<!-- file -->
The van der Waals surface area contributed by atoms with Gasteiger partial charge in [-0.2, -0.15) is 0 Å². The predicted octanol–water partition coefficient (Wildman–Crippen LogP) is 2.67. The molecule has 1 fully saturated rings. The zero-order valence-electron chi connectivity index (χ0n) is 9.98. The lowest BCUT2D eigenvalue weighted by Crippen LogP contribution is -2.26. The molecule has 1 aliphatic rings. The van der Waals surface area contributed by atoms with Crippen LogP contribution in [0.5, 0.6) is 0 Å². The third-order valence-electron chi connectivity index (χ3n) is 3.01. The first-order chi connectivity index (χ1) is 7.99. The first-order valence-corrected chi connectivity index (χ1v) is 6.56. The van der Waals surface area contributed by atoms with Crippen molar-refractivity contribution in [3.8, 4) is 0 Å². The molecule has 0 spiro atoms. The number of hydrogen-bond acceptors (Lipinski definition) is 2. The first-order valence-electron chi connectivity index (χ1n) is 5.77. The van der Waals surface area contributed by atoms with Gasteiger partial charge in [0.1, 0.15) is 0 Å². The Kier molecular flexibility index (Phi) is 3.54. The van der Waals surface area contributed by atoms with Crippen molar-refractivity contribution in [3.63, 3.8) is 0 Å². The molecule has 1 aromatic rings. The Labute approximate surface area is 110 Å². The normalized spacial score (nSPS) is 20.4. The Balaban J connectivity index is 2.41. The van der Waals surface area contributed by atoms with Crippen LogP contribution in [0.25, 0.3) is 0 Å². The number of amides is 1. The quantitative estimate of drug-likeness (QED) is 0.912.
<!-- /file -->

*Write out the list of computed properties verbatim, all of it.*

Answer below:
The van der Waals surface area contributed by atoms with Gasteiger partial charge in [-0.2, -0.15) is 0 Å². The predicted octanol–water partition coefficient (Wildman–Crippen LogP) is 2.67. The molecule has 1 fully saturated rings. The zero-order valence-electron chi connectivity index (χ0n) is 9.98. The lowest BCUT2D eigenvalue weighted by Crippen LogP contribution is -2.26. The molecule has 1 aliphatic rings. The van der Waals surface area contributed by atoms with Crippen LogP contribution in [0.5, 0.6) is 0 Å². The third-order valence-electron chi connectivity index (χ3n) is 3.01. The first-order chi connectivity index (χ1) is 7.99. The first-order valence-corrected chi connectivity index (χ1v) is 6.56. The van der Waals surface area contributed by atoms with Crippen molar-refractivity contribution in [3.8, 4) is 0 Å². The molecule has 0 spiro atoms. The number of hydrogen-bond acceptors (Lipinski definition) is 2. The first-order valence-electron chi connectivity index (χ1n) is 5.77. The van der Waals surface area contributed by atoms with Gasteiger partial charge in [0.1, 0.15) is 0 Å². The Kier molecular flexibility index (Phi) is 3.54. The van der Waals surface area contributed by atoms with Crippen molar-refractivity contribution in [3.63, 3.8) is 0 Å². The molecule has 1 aromatic rings. The Labute approximate surface area is 110 Å². The normalized spacial score (nSPS) is 20.4. The Balaban J connectivity index is 2.41. The van der Waals surface area contributed by atoms with Crippen LogP contribution in [0.25, 0.3) is 0 Å². The number of amides is 1. The quantitative estimate of drug-likeness (QED) is 0.912.